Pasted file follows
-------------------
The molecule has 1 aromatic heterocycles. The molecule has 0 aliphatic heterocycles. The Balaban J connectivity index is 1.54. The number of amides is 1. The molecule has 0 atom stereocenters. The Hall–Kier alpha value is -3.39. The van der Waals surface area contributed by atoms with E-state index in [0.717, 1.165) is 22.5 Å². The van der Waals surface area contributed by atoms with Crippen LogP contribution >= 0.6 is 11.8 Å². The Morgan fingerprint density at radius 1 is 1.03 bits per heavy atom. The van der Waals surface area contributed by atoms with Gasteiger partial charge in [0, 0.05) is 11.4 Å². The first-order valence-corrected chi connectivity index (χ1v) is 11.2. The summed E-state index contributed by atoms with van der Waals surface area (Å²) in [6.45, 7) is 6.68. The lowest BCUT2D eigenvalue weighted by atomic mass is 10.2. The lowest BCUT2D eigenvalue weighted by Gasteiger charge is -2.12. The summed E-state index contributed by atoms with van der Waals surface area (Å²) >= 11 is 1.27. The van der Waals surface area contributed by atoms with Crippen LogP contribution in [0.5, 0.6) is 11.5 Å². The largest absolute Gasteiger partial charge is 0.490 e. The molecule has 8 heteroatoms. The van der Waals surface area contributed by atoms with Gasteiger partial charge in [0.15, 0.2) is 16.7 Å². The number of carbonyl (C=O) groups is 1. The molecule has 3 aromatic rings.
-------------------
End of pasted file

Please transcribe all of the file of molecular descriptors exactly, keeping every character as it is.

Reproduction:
The molecule has 1 aromatic heterocycles. The molecule has 0 aliphatic heterocycles. The Balaban J connectivity index is 1.54. The number of amides is 1. The molecule has 0 atom stereocenters. The Hall–Kier alpha value is -3.39. The van der Waals surface area contributed by atoms with E-state index in [0.717, 1.165) is 22.5 Å². The van der Waals surface area contributed by atoms with Crippen LogP contribution >= 0.6 is 11.8 Å². The Morgan fingerprint density at radius 1 is 1.03 bits per heavy atom. The van der Waals surface area contributed by atoms with Gasteiger partial charge in [0, 0.05) is 11.4 Å². The first-order valence-corrected chi connectivity index (χ1v) is 11.2. The summed E-state index contributed by atoms with van der Waals surface area (Å²) in [6.45, 7) is 6.68. The lowest BCUT2D eigenvalue weighted by atomic mass is 10.2. The lowest BCUT2D eigenvalue weighted by Gasteiger charge is -2.12. The summed E-state index contributed by atoms with van der Waals surface area (Å²) >= 11 is 1.27. The van der Waals surface area contributed by atoms with Crippen LogP contribution in [0.5, 0.6) is 11.5 Å². The largest absolute Gasteiger partial charge is 0.490 e. The molecule has 8 heteroatoms. The van der Waals surface area contributed by atoms with Gasteiger partial charge in [0.15, 0.2) is 16.7 Å². The number of carbonyl (C=O) groups is 1. The molecule has 3 aromatic rings.